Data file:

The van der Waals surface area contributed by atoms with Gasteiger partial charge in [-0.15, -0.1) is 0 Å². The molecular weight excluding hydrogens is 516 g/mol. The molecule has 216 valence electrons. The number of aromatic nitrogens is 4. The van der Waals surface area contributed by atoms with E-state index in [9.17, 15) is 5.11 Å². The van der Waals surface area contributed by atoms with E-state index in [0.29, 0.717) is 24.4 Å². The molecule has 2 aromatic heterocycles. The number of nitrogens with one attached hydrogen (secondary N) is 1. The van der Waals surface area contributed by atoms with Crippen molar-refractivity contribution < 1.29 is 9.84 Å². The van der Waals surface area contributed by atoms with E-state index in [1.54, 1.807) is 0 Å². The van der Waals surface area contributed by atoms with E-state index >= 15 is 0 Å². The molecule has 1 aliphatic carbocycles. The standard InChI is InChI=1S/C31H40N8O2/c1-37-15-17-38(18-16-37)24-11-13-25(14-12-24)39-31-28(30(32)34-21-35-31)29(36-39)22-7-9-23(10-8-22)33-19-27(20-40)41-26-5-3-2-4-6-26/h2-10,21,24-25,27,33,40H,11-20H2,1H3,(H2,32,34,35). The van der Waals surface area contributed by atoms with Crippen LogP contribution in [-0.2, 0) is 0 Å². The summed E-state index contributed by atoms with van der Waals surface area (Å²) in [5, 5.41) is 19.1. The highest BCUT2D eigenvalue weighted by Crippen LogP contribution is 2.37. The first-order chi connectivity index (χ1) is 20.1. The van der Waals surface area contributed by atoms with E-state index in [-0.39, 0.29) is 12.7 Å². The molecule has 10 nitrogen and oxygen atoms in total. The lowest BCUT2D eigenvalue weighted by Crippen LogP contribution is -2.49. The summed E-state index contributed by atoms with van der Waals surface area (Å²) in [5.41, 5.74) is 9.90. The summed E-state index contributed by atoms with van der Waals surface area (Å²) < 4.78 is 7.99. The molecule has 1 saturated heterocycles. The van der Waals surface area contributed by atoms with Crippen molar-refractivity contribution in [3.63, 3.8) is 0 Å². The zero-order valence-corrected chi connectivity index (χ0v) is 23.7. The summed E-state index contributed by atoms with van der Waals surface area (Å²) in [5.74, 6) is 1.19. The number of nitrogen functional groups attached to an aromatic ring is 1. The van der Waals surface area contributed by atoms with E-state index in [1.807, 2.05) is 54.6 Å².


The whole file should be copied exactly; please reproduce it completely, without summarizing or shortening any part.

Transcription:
The van der Waals surface area contributed by atoms with Gasteiger partial charge in [-0.15, -0.1) is 0 Å². The molecular weight excluding hydrogens is 516 g/mol. The molecule has 216 valence electrons. The number of aromatic nitrogens is 4. The van der Waals surface area contributed by atoms with E-state index in [9.17, 15) is 5.11 Å². The van der Waals surface area contributed by atoms with E-state index in [0.29, 0.717) is 24.4 Å². The molecule has 2 aromatic heterocycles. The number of nitrogens with one attached hydrogen (secondary N) is 1. The van der Waals surface area contributed by atoms with Crippen molar-refractivity contribution < 1.29 is 9.84 Å². The van der Waals surface area contributed by atoms with E-state index in [1.54, 1.807) is 0 Å². The van der Waals surface area contributed by atoms with E-state index >= 15 is 0 Å². The molecule has 1 aliphatic carbocycles. The standard InChI is InChI=1S/C31H40N8O2/c1-37-15-17-38(18-16-37)24-11-13-25(14-12-24)39-31-28(30(32)34-21-35-31)29(36-39)22-7-9-23(10-8-22)33-19-27(20-40)41-26-5-3-2-4-6-26/h2-10,21,24-25,27,33,40H,11-20H2,1H3,(H2,32,34,35). The van der Waals surface area contributed by atoms with Crippen LogP contribution in [-0.2, 0) is 0 Å². The summed E-state index contributed by atoms with van der Waals surface area (Å²) in [5, 5.41) is 19.1. The highest BCUT2D eigenvalue weighted by Crippen LogP contribution is 2.37. The first-order chi connectivity index (χ1) is 20.1. The van der Waals surface area contributed by atoms with E-state index in [-0.39, 0.29) is 12.7 Å². The molecule has 10 nitrogen and oxygen atoms in total. The lowest BCUT2D eigenvalue weighted by Crippen LogP contribution is -2.49. The summed E-state index contributed by atoms with van der Waals surface area (Å²) in [5.41, 5.74) is 9.90. The summed E-state index contributed by atoms with van der Waals surface area (Å²) < 4.78 is 7.99. The molecule has 1 saturated heterocycles. The van der Waals surface area contributed by atoms with Crippen molar-refractivity contribution in [3.63, 3.8) is 0 Å². The zero-order valence-corrected chi connectivity index (χ0v) is 23.7. The summed E-state index contributed by atoms with van der Waals surface area (Å²) in [5.74, 6) is 1.19. The number of nitrogen functional groups attached to an aromatic ring is 1. The van der Waals surface area contributed by atoms with E-state index in [1.807, 2.05) is 54.6 Å².